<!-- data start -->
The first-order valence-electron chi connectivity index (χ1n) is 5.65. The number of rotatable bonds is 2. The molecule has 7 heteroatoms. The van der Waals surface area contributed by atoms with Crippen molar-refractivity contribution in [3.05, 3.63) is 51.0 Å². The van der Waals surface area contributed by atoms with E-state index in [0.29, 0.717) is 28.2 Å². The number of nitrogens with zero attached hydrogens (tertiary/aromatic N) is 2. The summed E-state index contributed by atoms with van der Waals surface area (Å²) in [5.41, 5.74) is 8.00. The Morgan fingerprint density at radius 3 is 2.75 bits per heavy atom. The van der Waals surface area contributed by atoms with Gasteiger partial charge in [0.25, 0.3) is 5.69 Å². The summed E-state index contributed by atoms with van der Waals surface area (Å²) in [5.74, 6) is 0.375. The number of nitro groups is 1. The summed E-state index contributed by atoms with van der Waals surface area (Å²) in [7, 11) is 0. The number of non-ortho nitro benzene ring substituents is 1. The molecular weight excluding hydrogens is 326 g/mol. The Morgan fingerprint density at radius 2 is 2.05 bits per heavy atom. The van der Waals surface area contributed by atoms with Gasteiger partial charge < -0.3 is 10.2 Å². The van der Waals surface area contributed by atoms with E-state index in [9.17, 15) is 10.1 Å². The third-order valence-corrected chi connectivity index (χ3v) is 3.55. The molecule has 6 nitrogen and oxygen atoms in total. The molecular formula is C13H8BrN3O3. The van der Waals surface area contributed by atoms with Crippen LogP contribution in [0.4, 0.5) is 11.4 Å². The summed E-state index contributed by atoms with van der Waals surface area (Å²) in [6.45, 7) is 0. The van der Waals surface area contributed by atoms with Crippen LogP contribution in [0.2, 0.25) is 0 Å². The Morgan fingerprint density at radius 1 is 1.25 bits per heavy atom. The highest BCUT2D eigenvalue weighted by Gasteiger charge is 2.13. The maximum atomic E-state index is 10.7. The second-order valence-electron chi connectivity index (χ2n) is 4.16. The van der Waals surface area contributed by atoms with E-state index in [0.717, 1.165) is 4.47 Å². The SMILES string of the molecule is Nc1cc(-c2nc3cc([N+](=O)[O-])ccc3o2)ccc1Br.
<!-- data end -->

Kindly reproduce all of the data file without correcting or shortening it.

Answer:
The first-order valence-electron chi connectivity index (χ1n) is 5.65. The number of rotatable bonds is 2. The molecule has 7 heteroatoms. The van der Waals surface area contributed by atoms with Crippen molar-refractivity contribution in [3.05, 3.63) is 51.0 Å². The van der Waals surface area contributed by atoms with E-state index in [0.29, 0.717) is 28.2 Å². The number of nitrogens with zero attached hydrogens (tertiary/aromatic N) is 2. The summed E-state index contributed by atoms with van der Waals surface area (Å²) in [5.41, 5.74) is 8.00. The Morgan fingerprint density at radius 3 is 2.75 bits per heavy atom. The van der Waals surface area contributed by atoms with Gasteiger partial charge in [0.25, 0.3) is 5.69 Å². The summed E-state index contributed by atoms with van der Waals surface area (Å²) in [5.74, 6) is 0.375. The number of nitro groups is 1. The summed E-state index contributed by atoms with van der Waals surface area (Å²) in [7, 11) is 0. The number of non-ortho nitro benzene ring substituents is 1. The molecular weight excluding hydrogens is 326 g/mol. The Morgan fingerprint density at radius 2 is 2.05 bits per heavy atom. The van der Waals surface area contributed by atoms with Gasteiger partial charge < -0.3 is 10.2 Å². The van der Waals surface area contributed by atoms with E-state index in [9.17, 15) is 10.1 Å². The third-order valence-corrected chi connectivity index (χ3v) is 3.55. The molecule has 6 nitrogen and oxygen atoms in total. The molecular formula is C13H8BrN3O3. The van der Waals surface area contributed by atoms with Crippen LogP contribution in [0.4, 0.5) is 11.4 Å². The summed E-state index contributed by atoms with van der Waals surface area (Å²) in [6.45, 7) is 0. The van der Waals surface area contributed by atoms with Crippen LogP contribution in [0.2, 0.25) is 0 Å². The Morgan fingerprint density at radius 1 is 1.25 bits per heavy atom. The highest BCUT2D eigenvalue weighted by Gasteiger charge is 2.13. The maximum atomic E-state index is 10.7. The second-order valence-electron chi connectivity index (χ2n) is 4.16. The van der Waals surface area contributed by atoms with E-state index in [0.717, 1.165) is 4.47 Å². The SMILES string of the molecule is Nc1cc(-c2nc3cc([N+](=O)[O-])ccc3o2)ccc1Br.